NVTC will help facilitate a technology workforce as diverse as the communities that call Northern Virginia home. Both our member companies and higher education partners are committed to diversity, equity, and inclusion in all forms. However, to build a truly representative workforce, we must identify new learning opportunities for young people to be inspired by the promise of technology careers. One unique strength of NVTC is our ability to connect tech employers with our region’s academic institutions. With 12 college and university presidents serving on our Board of Directors, NVTC can connect learners and job seekers to in-demand employment opportunities at member companies.

Furthermore, NVTC will continue to play a role in helping entrepreneurs and start-ups find funding, business partners, mentors, and support needed to accelerate their innovations.

What kind of work have you done with regard to Diversity, Equity, and Inclusion (DE&I)?

DE&I is one of our key strategic pillars to help us advance our mission. In 2021, we launched our new DE&I Community of Interest for employees of our member companies to engage and contribute towards creating a sense of belonging in their work environments.

The mission of this DE&I Community is to:
Promote a culture of belonging to cultivate and advance values of diversity, equity, and inclusion that permeate all layers of an organization.

The community aims to connect people and organizations to create opportunities for professional development via transactional interpersonal communication, cross-cultural coalitions, and the facilitation of strategic partnerships.

In addition, NVTC is taking intentional steps to ensure the Board of Directors reflects the true diversity of our region’s tech community. While at AARP, I was appointed to serve as a multi-cultural ambassador. Over 50 staff members received education on how to create a culture of inclusion and belonging. We were encouraged to carry out best practices in our work and daily interactions with others. And while at CTA, I helped launch the CTA Diversity & Inclusion Working Group in 2019, which was made up of tech companies nationwide who shared effective ways to create a culture of inclusion and belonging in the workplace. This working group also contributed to the curation and launch of the ‘Innovation for All’ DE&I programming at CES 2020.

What has been the biggest challenge or opportunity for technology companies when dealing with the pandemic?

Throughout the past two years, we have witnessed exponential growth in the adoption of digital technologies and remote working. The upside is that this has enabled more flexibility for managing family and work, as well as allowed employees to have more concentrated work time. However, the downside is that it has been a challenge to engage in impactful networking through face-to-face opportunities, which are often serendipitous and magical. We simply can’t fully realize this in a digital-only experience. It has been difficult to make strong connections, build trusting relationships, advance deal-making, and bring innovation to life.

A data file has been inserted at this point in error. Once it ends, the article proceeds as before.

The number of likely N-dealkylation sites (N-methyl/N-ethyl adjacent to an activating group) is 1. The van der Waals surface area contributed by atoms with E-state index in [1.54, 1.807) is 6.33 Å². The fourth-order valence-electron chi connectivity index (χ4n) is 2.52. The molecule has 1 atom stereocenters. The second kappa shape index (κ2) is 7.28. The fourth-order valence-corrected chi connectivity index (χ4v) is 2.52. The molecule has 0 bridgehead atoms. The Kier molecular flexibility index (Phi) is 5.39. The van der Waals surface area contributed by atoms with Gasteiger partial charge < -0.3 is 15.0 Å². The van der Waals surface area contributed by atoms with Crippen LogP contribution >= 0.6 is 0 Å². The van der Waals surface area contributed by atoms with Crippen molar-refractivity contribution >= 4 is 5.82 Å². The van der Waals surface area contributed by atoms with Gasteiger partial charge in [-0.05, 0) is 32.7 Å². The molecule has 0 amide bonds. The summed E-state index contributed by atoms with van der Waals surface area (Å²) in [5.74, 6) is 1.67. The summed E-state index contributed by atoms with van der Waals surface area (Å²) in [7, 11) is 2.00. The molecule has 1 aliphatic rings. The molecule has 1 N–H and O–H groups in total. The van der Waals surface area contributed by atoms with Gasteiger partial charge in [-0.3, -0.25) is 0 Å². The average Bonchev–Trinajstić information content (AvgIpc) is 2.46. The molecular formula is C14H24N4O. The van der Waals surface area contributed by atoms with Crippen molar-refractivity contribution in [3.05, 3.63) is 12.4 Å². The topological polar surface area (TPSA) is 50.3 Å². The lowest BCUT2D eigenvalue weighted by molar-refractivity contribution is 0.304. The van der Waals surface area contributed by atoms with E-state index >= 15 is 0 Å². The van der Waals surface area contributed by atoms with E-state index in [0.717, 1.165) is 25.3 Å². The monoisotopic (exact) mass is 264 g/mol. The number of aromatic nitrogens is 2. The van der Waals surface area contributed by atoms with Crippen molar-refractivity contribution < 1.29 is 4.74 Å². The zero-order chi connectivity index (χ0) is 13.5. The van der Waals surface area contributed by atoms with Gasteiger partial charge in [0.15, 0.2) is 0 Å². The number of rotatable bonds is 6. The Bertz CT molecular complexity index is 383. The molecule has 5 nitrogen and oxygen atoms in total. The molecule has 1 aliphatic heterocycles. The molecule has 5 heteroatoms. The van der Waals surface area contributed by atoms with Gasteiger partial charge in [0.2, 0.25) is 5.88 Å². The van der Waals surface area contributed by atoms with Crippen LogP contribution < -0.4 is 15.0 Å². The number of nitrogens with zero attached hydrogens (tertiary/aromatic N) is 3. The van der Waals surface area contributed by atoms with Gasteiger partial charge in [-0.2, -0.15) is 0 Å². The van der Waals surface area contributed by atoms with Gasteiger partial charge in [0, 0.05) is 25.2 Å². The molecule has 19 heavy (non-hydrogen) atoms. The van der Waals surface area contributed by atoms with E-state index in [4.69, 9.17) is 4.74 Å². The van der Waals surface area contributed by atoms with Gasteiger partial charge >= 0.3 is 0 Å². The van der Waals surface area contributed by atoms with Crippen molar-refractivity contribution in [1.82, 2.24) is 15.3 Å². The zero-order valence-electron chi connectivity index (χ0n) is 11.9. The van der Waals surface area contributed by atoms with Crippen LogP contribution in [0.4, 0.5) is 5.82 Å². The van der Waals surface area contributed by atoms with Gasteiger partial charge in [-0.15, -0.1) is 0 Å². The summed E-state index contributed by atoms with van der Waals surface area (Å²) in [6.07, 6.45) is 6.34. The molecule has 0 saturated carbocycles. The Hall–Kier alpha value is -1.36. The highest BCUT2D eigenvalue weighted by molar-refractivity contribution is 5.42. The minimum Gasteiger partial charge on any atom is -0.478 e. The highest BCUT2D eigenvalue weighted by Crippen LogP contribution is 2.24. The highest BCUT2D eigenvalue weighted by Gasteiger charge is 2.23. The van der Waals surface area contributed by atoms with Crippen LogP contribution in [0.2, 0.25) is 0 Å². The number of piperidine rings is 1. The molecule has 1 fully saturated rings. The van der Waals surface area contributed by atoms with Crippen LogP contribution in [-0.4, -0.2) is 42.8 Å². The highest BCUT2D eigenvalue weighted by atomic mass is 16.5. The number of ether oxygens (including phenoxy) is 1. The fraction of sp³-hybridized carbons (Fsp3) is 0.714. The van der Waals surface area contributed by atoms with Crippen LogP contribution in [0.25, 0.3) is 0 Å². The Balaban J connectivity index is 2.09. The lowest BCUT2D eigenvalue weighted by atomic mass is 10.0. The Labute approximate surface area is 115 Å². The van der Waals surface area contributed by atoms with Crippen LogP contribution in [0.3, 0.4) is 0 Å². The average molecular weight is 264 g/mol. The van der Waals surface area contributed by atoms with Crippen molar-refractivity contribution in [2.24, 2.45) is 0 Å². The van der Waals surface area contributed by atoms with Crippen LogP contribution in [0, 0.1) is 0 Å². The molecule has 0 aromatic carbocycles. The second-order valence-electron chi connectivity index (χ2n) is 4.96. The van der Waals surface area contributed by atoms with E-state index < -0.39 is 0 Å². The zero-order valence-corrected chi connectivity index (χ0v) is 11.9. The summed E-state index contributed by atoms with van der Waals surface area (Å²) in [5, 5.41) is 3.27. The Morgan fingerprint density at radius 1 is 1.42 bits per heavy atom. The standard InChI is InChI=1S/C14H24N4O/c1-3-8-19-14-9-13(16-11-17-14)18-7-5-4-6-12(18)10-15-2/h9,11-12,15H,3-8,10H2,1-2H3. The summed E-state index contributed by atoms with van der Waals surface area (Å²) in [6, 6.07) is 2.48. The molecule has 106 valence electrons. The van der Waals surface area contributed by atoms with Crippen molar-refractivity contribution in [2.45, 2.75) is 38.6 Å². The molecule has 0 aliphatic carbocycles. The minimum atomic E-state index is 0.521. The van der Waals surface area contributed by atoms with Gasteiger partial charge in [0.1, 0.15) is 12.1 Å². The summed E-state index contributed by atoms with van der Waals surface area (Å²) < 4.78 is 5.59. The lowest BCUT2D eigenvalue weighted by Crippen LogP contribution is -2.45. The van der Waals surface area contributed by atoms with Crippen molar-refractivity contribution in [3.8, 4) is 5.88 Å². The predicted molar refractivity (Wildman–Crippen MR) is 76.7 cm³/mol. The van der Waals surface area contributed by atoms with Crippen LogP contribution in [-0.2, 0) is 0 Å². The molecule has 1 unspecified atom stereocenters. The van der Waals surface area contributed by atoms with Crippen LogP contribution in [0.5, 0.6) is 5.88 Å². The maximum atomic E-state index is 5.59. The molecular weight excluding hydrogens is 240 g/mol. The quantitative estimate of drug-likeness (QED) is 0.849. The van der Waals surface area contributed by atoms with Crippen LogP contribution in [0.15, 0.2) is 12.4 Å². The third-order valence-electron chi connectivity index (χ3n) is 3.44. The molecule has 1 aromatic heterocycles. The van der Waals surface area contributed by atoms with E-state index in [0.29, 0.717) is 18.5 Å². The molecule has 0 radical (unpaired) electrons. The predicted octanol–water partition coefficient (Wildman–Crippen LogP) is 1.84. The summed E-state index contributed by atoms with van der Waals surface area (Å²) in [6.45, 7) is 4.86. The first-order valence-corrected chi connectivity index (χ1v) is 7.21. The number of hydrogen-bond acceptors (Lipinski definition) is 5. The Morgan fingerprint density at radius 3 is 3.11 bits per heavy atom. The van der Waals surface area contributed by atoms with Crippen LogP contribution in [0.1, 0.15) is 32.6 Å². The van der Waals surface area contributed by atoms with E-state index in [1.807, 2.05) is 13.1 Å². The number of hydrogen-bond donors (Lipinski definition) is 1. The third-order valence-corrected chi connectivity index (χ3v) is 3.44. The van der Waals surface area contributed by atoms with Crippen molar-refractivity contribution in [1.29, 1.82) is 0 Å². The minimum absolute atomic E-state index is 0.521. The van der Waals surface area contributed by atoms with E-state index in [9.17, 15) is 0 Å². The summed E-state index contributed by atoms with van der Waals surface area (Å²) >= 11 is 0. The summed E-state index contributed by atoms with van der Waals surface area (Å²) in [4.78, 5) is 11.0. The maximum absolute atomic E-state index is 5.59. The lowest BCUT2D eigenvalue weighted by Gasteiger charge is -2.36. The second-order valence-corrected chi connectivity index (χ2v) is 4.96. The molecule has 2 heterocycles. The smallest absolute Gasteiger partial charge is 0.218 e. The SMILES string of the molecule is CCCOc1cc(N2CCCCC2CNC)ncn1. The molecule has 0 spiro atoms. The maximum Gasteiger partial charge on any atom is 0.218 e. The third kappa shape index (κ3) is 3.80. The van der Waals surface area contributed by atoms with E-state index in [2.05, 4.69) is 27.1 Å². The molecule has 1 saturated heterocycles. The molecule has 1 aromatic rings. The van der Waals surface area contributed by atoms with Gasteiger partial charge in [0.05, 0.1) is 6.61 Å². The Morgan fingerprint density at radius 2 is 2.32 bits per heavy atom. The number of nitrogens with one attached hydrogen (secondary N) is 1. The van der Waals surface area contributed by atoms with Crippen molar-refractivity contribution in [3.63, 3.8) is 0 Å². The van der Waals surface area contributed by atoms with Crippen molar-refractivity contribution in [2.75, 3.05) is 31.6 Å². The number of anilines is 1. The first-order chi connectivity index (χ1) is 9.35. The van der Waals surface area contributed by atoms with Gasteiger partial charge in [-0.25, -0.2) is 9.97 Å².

One of the silver linings of the pandemic is that with greater adoption of remote work, now people who live in remote areas of the country can more easily participate in our tech workforce.

Can you talk about key trends you see evolving in the post-pandemic world?

Remote work is here to stay. A world with an eight-hour workday is now in the rear-view mirror. The rise of an integrated, collaborative, global workforce is creating more opportunities for people in remote parts of the world to participate in the global economy. Additionally, the pandemic is accelerating the pace, adoption, and acceptance of alternative educational pathways, such as tech-related registered apprenticeships and internships. Another trend that we are seeing is greater investments in 5G and broadband access for all.

The continued growth in digital transformation, automation,  artificial intelligence, and machine learning will lead to an expansion of smart cities and the adoption of electric and self-driving vehicles.

As a woman entrepreneur and business leader, what message do you have for young women looking to join this industry?

My message for young women entering the tech workforce is: “You are an achiever-inspiring, unique, and beautiful on the inside and out. Embrace your entire career journey. Just get it started and realize that where you start will not be where you end up.” 

My father used to coach me and say, “Get on the bus and stay on the bus to gain experience, sharpen soft skills, and build a professional network.” He was right. I now look back on my early career days and miss those times, relationships, and experiences.

I would also say, don’t rush your life away. Be in the moment. Growth and opportunity will come to those who are hard-working, open to continuous learning, able to work in teams, and empathetic. I would continue to encourage them to ask questions. Don’t wait to be told to do something you know is the right thing to do. You are not an order taker, no matter what your age or experience level. Be empowered. 

Also, stay in touch with all of your managers throughout your career. You never know when you will need a reference for a big job in your future. And lastly: read, read, and read! Read credible news sources and books on unfamiliar global topics, history, and other peoples’ experiences to open your mind and heart. Your knowledge will help you be a better leader, team player, and community citizen.